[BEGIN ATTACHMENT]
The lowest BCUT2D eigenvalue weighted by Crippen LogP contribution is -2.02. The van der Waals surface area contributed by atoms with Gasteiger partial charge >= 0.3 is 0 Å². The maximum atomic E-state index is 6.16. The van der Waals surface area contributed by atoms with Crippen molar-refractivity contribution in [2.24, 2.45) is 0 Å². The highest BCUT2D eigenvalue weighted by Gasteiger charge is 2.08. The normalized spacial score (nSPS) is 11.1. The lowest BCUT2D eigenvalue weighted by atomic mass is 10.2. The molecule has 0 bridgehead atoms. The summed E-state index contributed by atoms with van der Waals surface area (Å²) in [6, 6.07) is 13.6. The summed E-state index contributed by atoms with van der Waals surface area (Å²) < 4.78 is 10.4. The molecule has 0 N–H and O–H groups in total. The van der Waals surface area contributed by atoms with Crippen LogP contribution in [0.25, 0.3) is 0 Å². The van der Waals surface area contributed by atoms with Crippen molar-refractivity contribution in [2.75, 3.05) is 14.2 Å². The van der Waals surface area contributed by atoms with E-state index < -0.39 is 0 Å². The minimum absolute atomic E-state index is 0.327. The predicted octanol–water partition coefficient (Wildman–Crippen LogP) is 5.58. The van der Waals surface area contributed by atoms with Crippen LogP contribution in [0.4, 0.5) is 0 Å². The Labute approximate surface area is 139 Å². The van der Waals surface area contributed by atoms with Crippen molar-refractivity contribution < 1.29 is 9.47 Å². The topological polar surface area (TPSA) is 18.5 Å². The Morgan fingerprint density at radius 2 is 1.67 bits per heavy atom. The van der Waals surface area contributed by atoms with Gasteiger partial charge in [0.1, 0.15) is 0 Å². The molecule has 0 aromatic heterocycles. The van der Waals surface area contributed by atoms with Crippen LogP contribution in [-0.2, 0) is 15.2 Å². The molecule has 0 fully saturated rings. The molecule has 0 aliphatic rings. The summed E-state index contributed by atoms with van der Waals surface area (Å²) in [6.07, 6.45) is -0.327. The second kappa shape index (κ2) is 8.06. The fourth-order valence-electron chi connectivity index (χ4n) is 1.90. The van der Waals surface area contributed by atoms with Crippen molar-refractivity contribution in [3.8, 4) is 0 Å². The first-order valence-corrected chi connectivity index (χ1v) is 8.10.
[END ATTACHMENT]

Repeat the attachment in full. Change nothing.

The lowest BCUT2D eigenvalue weighted by Crippen LogP contribution is -2.02. The van der Waals surface area contributed by atoms with Gasteiger partial charge >= 0.3 is 0 Å². The maximum atomic E-state index is 6.16. The van der Waals surface area contributed by atoms with Crippen molar-refractivity contribution in [2.24, 2.45) is 0 Å². The highest BCUT2D eigenvalue weighted by Gasteiger charge is 2.08. The normalized spacial score (nSPS) is 11.1. The lowest BCUT2D eigenvalue weighted by atomic mass is 10.2. The molecule has 0 bridgehead atoms. The summed E-state index contributed by atoms with van der Waals surface area (Å²) in [6, 6.07) is 13.6. The summed E-state index contributed by atoms with van der Waals surface area (Å²) < 4.78 is 10.4. The molecule has 0 N–H and O–H groups in total. The van der Waals surface area contributed by atoms with Crippen LogP contribution in [0.25, 0.3) is 0 Å². The van der Waals surface area contributed by atoms with Crippen molar-refractivity contribution in [2.75, 3.05) is 14.2 Å². The van der Waals surface area contributed by atoms with E-state index < -0.39 is 0 Å². The minimum absolute atomic E-state index is 0.327. The predicted octanol–water partition coefficient (Wildman–Crippen LogP) is 5.58. The van der Waals surface area contributed by atoms with Crippen LogP contribution in [0.4, 0.5) is 0 Å². The Labute approximate surface area is 139 Å². The van der Waals surface area contributed by atoms with Crippen molar-refractivity contribution < 1.29 is 9.47 Å². The topological polar surface area (TPSA) is 18.5 Å². The Morgan fingerprint density at radius 2 is 1.67 bits per heavy atom. The van der Waals surface area contributed by atoms with Gasteiger partial charge in [0.1, 0.15) is 0 Å². The molecule has 0 aromatic heterocycles. The van der Waals surface area contributed by atoms with Crippen LogP contribution in [-0.2, 0) is 15.2 Å². The molecule has 0 fully saturated rings. The molecule has 0 aliphatic rings. The summed E-state index contributed by atoms with van der Waals surface area (Å²) in [6.07, 6.45) is -0.327. The second kappa shape index (κ2) is 8.06. The fourth-order valence-electron chi connectivity index (χ4n) is 1.90. The van der Waals surface area contributed by atoms with Crippen molar-refractivity contribution in [3.8, 4) is 0 Å². The first-order valence-corrected chi connectivity index (χ1v) is 8.10.